The "<object>" tag approach to MathML probably is more sensible for the long run than ``HTML extended by MathML'' if only because MathML is so much more granular than HTML. If I think about type-setting MathML, I tend to perceive that task as not any easier than that of local direct setting of Geoffrey Tobin's DTL (printable ascii equivalent of DVI). The point here is that setting MathML is probably too much to ask of native rendering by mass market browsers though it is certainly in scale for plugins and external apps.

There is still an issue in the eyes of some, on which I am neutral, of whether there is, or will be, a widely used style sheet language that is rich enough to provide the desired level of rendering of MathML presentation tags.

We need all of the good relevant plugins and external apps that the community has the energy to provide. Still, because these make more demands on the client side (than do ordinary browsers) -- demands that are not reasonable in some places and situations that are and will continue to be important -- we need to have a way to handle math on the web in formats that are very different from paper or "windowing" terminal displays without loss of ``content''. This is possible and really not that difficult.

Even if one wishes to set aside the need for audio, Braille, indexing, and searching streams, envision, for example, going as a visitor to look up something on the web in the San Francisco public library. All of the windowing stations are tied up. But you find simple terminal (vt100) access to the network via the browser "lynx" at a station that is available. It may be that the savvy library administrator has that station there because he knows that it will give you a way to avoid waiting. (In fact, if its processor is fast, that is almost certainly true.)

In ``windowing'' situations it is not too much to ask for the ``mathematical typewriter emulation'' (MTE) standard in mass market browser native rendering as part of native HTML. MTE is just emulation of the mathematical typewriter prevalent in all mathematics departments during the period 1960-1980. One had lots of symbols (in a fixed font), one could underline, one could move the paper for crude cursor positioning, one could make make something bold by re-striking after a slight horizontal displacement. It was crude, but it preserved content. Photocopy images of MTE documents were widely circulated as informal publications.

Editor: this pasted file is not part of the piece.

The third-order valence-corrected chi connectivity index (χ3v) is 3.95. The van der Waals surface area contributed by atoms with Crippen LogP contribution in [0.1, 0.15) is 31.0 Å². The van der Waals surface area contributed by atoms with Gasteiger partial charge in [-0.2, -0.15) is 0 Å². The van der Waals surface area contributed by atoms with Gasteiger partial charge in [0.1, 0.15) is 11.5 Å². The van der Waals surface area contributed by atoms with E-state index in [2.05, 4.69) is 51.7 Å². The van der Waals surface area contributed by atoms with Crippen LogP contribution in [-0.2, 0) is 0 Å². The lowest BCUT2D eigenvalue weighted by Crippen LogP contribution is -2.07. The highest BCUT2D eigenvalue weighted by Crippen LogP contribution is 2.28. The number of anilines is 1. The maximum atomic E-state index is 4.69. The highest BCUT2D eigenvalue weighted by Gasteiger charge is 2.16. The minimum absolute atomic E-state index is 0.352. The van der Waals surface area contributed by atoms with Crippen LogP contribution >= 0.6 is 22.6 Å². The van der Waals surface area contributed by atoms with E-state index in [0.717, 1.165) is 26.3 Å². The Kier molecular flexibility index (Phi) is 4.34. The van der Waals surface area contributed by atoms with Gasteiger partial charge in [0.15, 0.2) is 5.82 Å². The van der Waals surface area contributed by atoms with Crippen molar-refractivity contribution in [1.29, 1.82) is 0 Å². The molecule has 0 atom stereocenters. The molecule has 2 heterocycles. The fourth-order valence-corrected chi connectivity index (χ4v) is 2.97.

MTE is more ``in scale'' with ordinary HTML than is MathML, which is much closer to fussy typesetting.

All that needs to be added to basic HTML is:

  1. the horde of character entities that we need (in scalable fonts with algorithmic styling for bold, emphasis, and perhaps also several forms of alternate-emphasis). Algorithmic styling is desirable for efficiency even though it is less beautiful than separate fonts; but, for that matter, rendered HTML is already less beautiful than TeX rendered by "xdvi".

  2. a simple element "<lg> ... </lg>" (logical group) with attributes for horizontal and/or vertical cursor motion, described by a numerical multiplier relative to the size of the current font, prior to the display of the contents of the element and also with attributes for horizontal or vertical stretching, again described by a numerical multiplier relative to the size of the current font. Client rendering support for stretching should be optional. Client rendering support for positioning should be mandatory in windowed displays and where that is not appropriate the protocol should be to replace the opentag "<lg>" by the ascii character "{" and the closetag "</lg>" by the ``balancing'' character "}". (An attribute of the "lg" tag could be used to change the crude rendering strings "{" and "}" to other ordinary string values including empty ones. Attributes could also be used to furnish hints to computer-algebra systems or to furnish the identity of a MathML tag from which the current "lg" was fabricated. So MathML could be reconstructed. Of course, all of this would be authored in generalized LaTeX. :-))

  3. elements "<math>" (paragraph level) and "displaymath" (block level) in which

My understanding is that eventually the horde of characters and cursor movement will be possible with "w3-mode" in GNU Emacs under a windowing display. (I do not know about algorithmic styling.)

Inasmuch as there are very few "vt100" terminals extant that are not running in displays under local platform windowing systems, it is reasonable that the scientific and text-processing communities join in an effort to promote a broader collection of characters, cursor positioning, and algorithmic styling in enhanced "vt100" terminals.